Innovative technology in the field of soil research can play a key role in developing the cultivation of fruits and vegetables in Egypt. Egypt is already a major exporter to the Middle East and Europe, and improving current agricultural and horticultural methods could further strengthen the country's role in the region.
The Ambassador of the Arab Republic of Egypt in the Netherlands, Mr. Hatem Elsayed Mohamed Kamaleldin, recently paid a visit to Eurofins Agro in Wageningen. As an international laboratory, Eurofins Agro offers farmers and growers worldwide a wide range of soil and crop research. The analyses and advice of Eurofins Agro have now become an international standard for soil fertility, carbon sequestration, and crop health.
Thanks to innovative NIR techniques, soil analyses can be carried out locally anywhere in the world. This is an efficient method because it makes it unnecessary to transport (heavy) soil samples to the Netherlands.
From left to right: Han van de Goor (Eurofins), Erikjan van Huet Lindeman (Eurofins), Jos Hooijer (Eurofins), Peter Prins (Land, Water, Food), Rosmarijn Fens (NABC), Hatem Elsayed Mohamed Kamaleldin (Ambassador of Egypt), Arjan Reijneveld (Eurofins), Joris van Benthum (Eurofins), Marc de Kort (Eurofins)
Agriculture and horticulture in Egypt face major challenges due to limited water resources and the salinization of agricultural land. Shortage of good water puts severe pressure on the yields and performance of farmers and gardeners. A responsible use of inputs, such as organic fertilizers, will contribute to achieving higher yields and generating better incomes for local farmers and gardeners. Insight into the condition of the soil is indispensable for this.
Reliable, affordable, and rapid soil testing
Recent findings by Eurofins Agro, together with Peter Prins (Land Water Food Consult) and Rosmarijn Fens (NABC), have confirmed the need for reliable, affordable, and rapid soil testing in Egypt. Eurofins Agro developed a soil testing method based on Near Infrared Spectroscopy (NIR) in 2004, and since then, more than 1 million soil samples have already been analyzed. NIR makes it possible to analyze samples locally, and the analysis results are then linked to a database in Wageningen, followed by a practical fertilization recommendation. This efficient technology was applied to soil samples taken in the governorates of Sharkia or Beni Suef, among other places.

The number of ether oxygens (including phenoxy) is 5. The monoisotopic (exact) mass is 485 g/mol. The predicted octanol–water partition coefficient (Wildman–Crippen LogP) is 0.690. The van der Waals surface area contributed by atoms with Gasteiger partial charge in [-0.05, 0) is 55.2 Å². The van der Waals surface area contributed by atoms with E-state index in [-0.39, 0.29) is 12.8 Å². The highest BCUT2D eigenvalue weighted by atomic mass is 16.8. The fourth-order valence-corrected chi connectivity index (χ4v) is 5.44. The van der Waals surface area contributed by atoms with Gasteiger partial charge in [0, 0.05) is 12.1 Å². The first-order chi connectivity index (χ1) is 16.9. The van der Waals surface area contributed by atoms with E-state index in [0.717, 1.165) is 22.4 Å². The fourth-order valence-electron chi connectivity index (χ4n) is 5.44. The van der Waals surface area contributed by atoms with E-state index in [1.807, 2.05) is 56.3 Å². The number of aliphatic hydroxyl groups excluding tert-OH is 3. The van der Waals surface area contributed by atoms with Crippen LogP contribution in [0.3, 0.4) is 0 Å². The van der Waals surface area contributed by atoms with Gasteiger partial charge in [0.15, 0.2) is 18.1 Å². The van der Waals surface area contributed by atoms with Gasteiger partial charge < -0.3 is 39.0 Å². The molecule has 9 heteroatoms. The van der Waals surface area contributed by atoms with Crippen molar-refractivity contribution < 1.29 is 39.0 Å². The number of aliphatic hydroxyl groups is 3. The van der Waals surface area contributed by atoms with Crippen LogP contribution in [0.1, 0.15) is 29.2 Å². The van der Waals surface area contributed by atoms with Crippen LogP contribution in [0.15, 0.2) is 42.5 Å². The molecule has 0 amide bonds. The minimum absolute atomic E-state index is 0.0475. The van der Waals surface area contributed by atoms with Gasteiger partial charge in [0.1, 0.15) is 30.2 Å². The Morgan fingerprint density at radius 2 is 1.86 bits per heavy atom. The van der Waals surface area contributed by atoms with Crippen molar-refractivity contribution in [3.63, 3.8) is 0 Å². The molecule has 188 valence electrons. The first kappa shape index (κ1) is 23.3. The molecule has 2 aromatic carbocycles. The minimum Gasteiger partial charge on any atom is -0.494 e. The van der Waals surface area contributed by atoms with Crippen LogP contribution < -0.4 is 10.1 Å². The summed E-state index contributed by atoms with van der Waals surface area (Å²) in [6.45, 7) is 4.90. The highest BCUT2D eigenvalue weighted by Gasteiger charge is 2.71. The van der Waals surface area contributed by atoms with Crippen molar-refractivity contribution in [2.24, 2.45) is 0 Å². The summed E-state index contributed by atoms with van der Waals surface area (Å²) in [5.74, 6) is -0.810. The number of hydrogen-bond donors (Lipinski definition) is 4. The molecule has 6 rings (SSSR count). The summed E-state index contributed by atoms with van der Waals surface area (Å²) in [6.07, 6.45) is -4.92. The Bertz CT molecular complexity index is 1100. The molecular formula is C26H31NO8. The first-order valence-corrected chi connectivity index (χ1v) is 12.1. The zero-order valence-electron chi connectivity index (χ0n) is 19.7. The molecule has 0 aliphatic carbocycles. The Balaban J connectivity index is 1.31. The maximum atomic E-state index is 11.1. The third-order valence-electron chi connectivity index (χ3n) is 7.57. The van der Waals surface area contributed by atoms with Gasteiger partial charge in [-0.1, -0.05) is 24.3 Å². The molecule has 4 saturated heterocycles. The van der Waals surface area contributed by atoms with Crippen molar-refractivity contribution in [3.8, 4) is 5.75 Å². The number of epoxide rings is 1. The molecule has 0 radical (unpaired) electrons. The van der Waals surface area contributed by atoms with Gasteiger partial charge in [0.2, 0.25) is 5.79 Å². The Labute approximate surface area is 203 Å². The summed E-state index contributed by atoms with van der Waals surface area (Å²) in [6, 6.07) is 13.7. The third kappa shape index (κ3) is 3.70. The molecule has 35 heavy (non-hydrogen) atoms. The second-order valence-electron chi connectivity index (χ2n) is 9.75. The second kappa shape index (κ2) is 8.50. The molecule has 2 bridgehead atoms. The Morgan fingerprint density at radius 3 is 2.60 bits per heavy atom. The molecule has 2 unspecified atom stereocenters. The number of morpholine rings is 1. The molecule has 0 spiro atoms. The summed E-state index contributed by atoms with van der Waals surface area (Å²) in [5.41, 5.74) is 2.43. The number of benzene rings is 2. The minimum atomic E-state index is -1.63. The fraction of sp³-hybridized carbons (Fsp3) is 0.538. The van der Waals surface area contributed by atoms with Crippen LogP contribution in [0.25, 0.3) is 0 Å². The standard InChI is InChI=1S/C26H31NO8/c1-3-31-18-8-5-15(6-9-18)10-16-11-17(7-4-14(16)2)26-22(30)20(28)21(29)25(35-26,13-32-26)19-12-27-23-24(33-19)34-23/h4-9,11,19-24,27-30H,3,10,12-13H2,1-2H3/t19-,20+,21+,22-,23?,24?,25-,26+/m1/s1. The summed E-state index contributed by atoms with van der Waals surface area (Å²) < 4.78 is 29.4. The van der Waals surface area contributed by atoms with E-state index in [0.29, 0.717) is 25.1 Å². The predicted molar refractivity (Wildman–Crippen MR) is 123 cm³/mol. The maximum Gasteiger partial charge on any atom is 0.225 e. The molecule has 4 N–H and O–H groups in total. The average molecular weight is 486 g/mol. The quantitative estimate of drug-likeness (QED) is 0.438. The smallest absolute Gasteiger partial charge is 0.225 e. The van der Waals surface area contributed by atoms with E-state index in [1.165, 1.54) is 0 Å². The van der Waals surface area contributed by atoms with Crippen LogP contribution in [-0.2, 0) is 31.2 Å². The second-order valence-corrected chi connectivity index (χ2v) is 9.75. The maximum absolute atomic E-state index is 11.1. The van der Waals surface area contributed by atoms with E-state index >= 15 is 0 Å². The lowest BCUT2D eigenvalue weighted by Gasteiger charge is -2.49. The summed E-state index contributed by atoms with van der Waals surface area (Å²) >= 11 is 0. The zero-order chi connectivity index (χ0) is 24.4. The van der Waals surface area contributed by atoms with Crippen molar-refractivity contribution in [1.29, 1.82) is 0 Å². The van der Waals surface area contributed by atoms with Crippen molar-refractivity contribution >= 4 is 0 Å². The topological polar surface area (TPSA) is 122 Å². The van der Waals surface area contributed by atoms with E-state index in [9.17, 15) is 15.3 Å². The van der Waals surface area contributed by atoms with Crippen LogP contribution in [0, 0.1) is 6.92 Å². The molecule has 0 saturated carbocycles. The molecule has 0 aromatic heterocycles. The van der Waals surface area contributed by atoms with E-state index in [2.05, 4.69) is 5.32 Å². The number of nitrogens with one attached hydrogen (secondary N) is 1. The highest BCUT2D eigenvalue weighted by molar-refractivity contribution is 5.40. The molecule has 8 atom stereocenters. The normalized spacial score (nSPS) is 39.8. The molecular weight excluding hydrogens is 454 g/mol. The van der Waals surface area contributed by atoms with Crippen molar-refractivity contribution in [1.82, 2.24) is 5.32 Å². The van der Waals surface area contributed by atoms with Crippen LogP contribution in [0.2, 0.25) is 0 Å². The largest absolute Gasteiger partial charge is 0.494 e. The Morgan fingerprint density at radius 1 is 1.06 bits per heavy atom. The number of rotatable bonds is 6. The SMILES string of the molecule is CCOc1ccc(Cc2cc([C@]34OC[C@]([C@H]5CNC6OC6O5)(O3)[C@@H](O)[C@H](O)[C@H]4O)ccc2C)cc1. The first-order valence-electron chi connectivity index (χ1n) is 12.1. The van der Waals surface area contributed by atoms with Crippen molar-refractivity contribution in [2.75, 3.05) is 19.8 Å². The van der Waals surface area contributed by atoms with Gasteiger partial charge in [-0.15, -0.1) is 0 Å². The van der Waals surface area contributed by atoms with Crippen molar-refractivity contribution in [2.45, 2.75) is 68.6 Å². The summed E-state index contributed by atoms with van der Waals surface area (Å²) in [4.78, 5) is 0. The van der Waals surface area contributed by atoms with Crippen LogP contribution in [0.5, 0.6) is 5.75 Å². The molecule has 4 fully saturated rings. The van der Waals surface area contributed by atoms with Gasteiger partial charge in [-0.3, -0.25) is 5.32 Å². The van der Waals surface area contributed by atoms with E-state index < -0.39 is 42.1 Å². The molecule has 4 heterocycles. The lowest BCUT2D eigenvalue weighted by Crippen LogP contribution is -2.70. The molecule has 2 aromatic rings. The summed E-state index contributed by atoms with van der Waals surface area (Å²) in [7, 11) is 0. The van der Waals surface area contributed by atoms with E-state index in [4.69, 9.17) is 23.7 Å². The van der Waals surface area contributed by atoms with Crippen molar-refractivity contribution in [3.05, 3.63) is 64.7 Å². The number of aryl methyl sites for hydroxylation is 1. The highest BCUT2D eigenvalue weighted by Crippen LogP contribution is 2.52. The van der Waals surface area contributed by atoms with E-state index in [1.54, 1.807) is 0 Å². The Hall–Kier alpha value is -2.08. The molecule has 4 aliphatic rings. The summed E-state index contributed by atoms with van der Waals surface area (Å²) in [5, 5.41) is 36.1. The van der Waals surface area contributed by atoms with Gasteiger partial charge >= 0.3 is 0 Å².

The ambassador visited Eurofins Agro to learn more about soil research and its use to optimize agricultural production. He showed great interest and stated that "Egypt is currently building 20 new cities in the desert around which we will need green areas. To achieve this, we need better soil and more production. The techniques I have seen today will certainly take us a big step in that direction."
The meeting with the ambassador will promote future cooperation between Eurofins Agro and Egyptian partners. Eurofins Agro is a partner in a Dutch-Egyptian consortium that is currently offering training to Egyptian experts who provide advice to farmers within the framework of the Dutch NUFFIC program "Water matters in Egyptian agriculture".
For more information:
088 876 1010